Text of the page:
When a fire destroyed Warren Wang’s home in 2011, it took with it the family’s possessions, the structure’s drywall, floors and appliances and Wang’s cherished chess boards, pieces and awards. But there was no extinguishing Wang’s passion for the game or his gratitude for the outpouring of support showered on his family.
Wang, 18, of Jericho, started playing chess when he was 4. The U.S. Chess Federation has ranked him fourth statewide and 32nd in the nation among 18-year-olds. He is also a National Master, an honor bestowed upon less than 0.1 percent of active tournament players, and has twice appeared on the cover of Chess Life magazine for winning the World Amateur Team Chess Championships in 2016 and 2017.
In 2014, he and his younger brother, Wesley, launched a nonprofit, CHESSanity, to teach the game to kindergartners to 12th-graders. So far, they have provided free chess sets and lessons to 20 schools — including in the Hempstead, Roosevelt and Wyandanch districts — through the nonprofit’s Adopt-A-School initiative.
Wang said the nonprofit is the brothers’ way of giving back to the community after his family’s house burned down during renovations, forcing them to live in a hotel for 18 months.
“It’s just something that stayed with me,” Wang said of the community’s generosity, which included donations of food, money and handwritten cards. “Chess has allowed us to help others in our own way.”
To help raise money for the nonprofit’s programs, the Wang brothers have been jointly hosting a Friday Night Chess program for children 6 to 9 years old that consists of 10 weekly sessions each during the fall, winter and spring at Pinnacle Education Group in Jericho. In total, the duo has raised more than $35,000 over the past four years between tuition, donations and fundraisers, Wang said.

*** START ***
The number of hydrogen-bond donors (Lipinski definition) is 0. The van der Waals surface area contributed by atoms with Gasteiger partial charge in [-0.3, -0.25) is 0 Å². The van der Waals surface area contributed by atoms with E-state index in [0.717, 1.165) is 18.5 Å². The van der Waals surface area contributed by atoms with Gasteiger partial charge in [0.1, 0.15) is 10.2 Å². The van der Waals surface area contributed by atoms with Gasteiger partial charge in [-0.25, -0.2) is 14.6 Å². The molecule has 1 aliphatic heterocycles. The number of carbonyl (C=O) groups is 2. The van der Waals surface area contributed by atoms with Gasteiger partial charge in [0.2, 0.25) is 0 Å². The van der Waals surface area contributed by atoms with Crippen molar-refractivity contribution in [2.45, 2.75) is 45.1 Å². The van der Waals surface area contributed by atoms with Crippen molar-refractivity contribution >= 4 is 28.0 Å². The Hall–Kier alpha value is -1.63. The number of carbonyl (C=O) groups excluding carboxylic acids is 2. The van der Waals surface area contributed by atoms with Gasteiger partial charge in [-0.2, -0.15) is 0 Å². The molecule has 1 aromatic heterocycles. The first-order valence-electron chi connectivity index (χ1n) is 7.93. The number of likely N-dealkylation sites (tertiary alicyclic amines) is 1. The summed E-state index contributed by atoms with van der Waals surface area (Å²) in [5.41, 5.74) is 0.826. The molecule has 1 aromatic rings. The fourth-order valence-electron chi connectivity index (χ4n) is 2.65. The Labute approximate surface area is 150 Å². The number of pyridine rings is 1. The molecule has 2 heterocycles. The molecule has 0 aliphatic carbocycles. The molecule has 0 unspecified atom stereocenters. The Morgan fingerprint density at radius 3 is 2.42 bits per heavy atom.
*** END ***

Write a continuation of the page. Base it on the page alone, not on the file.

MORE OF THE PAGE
At Jericho, he has been president of the Chess Club, which has won four consecutive county titles and placed second in this year’s Greater New York Scholastic Chess Championship. Wang was also one of five recipients this year of the U.S. Chess Federation’s Scholar-Chessplayer Award, which includes a $1,500 scholarship.
“Chess teaches you a lot of things that are important in life, like critical thinking,” Wang said. “I think it’s a really good educational tool.”
But there’s more to his life than chess. Wang was a member of the National Honor Society and Quiz Bowl, co-captain of the varsity tennis team and captain of the varsity badminton team — the latter of which won a county title this year. Wang won individual county titles in 2015 and 2017.
“He has already accomplished more than some will in a lifetime,” said his guidance counselor, Jason Rubinstein.
HIGHER ED: Wang plans to pursue a double concentration of finance and business analytics at the Wharton School at the University of Pennsylvania.
FRESHMAN YEAR: “I’ll always love home, but I’m looking forward to going off on my own, experiencing life independently and seeing where it takes me.”
IF I RULED THE WORLD: “If I could change something right now, I’d probably try and provide increased education opportunities for the less fortunate. In my opinion, education is paramount.”